Feb. 16 meeting will outline proposed tax abatement plan
By Seann McAnally
A developer wants a tax abatement to build a medical office complex in Grandview.
The Grandview Planning Commission has scheduled a public hearing for Wed. Feb. 16 to go over details of the plan, which would bring the Hickman Mills Clinic to Grandview. The public is welcome at the hearing. The Board of Aldermen is slated to consider the project, with the Planning Commission’s recommendation, on Feb. 22.
LADCO, the developer, has requested a Chapter 353 tax abatement for the project. The city and the developer have negotiated the following terms:
• 100 percent tax abatement on the increase in land value and improvements for 10 years;
• 50 percent tax abatement on the same through years 11-17;
• 25 percent abatement for years 18-20
• No abatement in years 21-25
Actually, a 50 percent abatement would technically continue for years 18-25, but the city is also requiring LADCO to pay the full amount in lieu of taxes over that time.
In return, LADCO will:
• By 2.5 acres of the 10-acre site. The remaining 7.5 acres are owned by Carondelet Health Systems, and is currently tax exempt.
• Tear down the existing building – formerly the southland’s Jackson County WIC clinic – and improve the property with a new 21,000 square foot medical office building.
• LADCO will require tenants to make and maintain a $355,000 investment in taxable furniture, fixtures, and equipment, which should result in $6,000 payments for each taxing jurisdiction in the area per year for the first 10 years of the abatement plan. If they fail to do this, they’ll have to pay these “lost” revenues to the city, who will distribute them to the taxing jurisdictions (such as the Mid-Continent Public Library, the Grandview C-4 School District, etc.).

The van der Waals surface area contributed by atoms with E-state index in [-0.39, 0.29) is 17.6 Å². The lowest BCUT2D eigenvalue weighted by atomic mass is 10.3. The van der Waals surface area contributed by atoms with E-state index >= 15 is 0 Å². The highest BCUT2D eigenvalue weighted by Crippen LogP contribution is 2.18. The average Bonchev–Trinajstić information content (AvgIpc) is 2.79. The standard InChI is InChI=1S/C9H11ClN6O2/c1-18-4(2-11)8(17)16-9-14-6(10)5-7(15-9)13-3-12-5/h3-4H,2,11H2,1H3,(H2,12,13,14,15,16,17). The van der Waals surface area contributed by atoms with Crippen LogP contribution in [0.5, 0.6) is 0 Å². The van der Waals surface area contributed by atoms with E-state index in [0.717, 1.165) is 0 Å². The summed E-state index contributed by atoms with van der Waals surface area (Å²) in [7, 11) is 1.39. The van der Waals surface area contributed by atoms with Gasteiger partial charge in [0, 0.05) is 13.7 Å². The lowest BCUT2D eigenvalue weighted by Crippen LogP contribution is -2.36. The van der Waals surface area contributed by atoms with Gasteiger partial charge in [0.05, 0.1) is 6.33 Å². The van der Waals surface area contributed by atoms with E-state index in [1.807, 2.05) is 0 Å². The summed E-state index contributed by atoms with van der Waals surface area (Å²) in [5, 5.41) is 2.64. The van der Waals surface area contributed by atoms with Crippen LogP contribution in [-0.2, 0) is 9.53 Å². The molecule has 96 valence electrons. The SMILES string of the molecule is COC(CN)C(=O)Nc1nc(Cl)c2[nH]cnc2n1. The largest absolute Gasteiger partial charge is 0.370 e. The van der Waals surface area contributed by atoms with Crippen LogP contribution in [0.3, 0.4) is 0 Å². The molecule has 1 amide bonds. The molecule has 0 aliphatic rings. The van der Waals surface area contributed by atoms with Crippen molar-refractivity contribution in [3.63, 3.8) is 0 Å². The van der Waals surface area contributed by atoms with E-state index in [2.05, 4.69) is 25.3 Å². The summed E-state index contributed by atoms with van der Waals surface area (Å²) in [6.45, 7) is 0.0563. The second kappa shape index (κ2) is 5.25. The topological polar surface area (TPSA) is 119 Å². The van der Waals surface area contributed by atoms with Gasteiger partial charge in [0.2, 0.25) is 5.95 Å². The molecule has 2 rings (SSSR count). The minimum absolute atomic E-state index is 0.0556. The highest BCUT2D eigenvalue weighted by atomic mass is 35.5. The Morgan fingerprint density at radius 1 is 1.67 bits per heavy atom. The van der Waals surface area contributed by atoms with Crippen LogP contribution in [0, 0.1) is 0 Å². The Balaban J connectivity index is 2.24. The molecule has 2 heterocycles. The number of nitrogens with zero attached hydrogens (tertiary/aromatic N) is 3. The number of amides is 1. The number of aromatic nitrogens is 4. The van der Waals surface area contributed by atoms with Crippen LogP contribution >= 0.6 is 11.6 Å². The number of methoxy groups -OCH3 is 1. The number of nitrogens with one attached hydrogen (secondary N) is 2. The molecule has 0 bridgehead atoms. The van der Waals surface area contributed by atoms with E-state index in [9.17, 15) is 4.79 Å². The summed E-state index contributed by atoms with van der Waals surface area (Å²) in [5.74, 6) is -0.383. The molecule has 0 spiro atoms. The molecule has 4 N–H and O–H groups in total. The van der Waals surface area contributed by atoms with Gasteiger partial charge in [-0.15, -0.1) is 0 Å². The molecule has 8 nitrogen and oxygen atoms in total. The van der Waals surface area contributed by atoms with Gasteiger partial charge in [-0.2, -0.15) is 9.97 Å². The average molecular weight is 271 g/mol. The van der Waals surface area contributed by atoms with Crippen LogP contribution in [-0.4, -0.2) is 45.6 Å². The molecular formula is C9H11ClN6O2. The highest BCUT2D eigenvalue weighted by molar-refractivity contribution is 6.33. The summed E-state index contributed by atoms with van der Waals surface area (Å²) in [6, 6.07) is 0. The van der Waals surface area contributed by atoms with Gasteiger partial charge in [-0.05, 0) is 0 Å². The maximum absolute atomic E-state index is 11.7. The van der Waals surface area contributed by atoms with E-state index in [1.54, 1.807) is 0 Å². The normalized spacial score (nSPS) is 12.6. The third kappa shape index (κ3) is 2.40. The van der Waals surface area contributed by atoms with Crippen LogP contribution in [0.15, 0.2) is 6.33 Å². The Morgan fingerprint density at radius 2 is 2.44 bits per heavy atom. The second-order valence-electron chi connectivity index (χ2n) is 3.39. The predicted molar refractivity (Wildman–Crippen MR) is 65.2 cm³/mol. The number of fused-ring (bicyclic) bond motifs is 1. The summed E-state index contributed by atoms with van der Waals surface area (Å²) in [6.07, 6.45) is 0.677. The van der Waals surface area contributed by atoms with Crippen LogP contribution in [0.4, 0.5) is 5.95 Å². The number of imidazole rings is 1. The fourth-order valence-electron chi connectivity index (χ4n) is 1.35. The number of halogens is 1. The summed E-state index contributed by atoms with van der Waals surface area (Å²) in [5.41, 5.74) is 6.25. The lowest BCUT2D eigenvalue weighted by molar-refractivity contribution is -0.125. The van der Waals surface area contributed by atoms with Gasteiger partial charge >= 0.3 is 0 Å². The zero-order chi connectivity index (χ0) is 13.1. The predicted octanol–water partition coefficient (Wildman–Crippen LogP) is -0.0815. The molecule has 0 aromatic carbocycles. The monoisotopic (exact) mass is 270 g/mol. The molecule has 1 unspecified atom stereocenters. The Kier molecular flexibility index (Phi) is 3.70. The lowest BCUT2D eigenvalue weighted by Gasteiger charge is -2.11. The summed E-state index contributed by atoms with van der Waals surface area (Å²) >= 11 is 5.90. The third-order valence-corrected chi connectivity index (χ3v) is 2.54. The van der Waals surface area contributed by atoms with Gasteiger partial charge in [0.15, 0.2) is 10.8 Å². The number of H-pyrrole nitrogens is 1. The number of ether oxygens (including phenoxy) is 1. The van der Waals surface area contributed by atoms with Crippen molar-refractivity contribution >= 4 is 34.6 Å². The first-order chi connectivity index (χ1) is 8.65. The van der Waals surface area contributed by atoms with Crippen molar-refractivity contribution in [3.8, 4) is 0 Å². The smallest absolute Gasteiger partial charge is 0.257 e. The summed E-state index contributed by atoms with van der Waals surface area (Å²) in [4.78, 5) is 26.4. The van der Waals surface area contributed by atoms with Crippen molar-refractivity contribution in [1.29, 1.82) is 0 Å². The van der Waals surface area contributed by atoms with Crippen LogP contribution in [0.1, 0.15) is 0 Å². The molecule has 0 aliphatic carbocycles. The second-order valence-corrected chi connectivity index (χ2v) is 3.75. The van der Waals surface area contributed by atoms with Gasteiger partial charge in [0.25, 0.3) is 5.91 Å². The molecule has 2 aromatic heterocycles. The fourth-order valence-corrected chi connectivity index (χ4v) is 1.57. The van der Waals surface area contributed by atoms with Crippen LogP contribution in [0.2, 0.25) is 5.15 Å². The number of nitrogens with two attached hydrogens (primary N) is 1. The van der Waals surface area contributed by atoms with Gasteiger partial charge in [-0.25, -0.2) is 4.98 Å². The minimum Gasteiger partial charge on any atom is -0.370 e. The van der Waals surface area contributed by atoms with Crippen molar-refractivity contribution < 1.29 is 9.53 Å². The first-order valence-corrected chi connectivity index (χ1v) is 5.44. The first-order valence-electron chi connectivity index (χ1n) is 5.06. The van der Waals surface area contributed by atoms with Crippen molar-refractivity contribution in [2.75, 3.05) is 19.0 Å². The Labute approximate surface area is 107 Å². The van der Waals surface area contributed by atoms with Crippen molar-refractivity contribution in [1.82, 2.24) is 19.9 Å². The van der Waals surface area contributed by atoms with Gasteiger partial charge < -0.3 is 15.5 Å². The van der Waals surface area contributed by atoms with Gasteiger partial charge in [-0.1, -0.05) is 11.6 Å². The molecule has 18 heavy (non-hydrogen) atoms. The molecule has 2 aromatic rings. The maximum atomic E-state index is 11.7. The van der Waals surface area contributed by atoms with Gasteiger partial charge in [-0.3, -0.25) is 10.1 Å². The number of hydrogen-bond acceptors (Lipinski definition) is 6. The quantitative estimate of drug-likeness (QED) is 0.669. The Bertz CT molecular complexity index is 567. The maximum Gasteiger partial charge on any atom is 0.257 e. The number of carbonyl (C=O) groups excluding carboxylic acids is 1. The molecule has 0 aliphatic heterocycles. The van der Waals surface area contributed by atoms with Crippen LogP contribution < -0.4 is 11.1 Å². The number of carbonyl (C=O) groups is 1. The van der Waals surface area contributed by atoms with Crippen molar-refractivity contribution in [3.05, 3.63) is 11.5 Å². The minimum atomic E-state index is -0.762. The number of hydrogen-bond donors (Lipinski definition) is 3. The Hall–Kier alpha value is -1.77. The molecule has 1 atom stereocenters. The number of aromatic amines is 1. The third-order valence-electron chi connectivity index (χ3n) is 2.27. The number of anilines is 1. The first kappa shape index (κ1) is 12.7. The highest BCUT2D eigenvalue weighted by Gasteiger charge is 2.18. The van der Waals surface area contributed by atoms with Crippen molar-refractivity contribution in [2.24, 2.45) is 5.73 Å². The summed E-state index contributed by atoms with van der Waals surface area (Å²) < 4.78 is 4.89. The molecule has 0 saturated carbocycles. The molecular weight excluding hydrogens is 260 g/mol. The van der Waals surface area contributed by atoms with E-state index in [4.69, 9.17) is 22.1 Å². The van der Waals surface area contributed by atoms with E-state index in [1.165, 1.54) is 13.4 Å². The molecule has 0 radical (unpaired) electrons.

• LADCO’s tenants will create and maintain at least 50 jobs with average wages of $60,000 per year.
• The tenants will provide an annual community health event.
The city hired consultants to review LADCO’s proposal, and according to city documents, find it acceptable and realistic in terms of its financial projections.
The consultants reported that the total abatement to the developer over the life of the program would be some $1.9 million; but payments in lieu of taxes should generate some $1.7 million.
That’s a winning proposition, said Alan Kenyon, the city’s economic development director, because there are currently no taxes being paid on the property, as it has been used for Jackson County’s WIC program and was considered a charitable use of the land.
The WIC clinic will relocate, Kenyon said.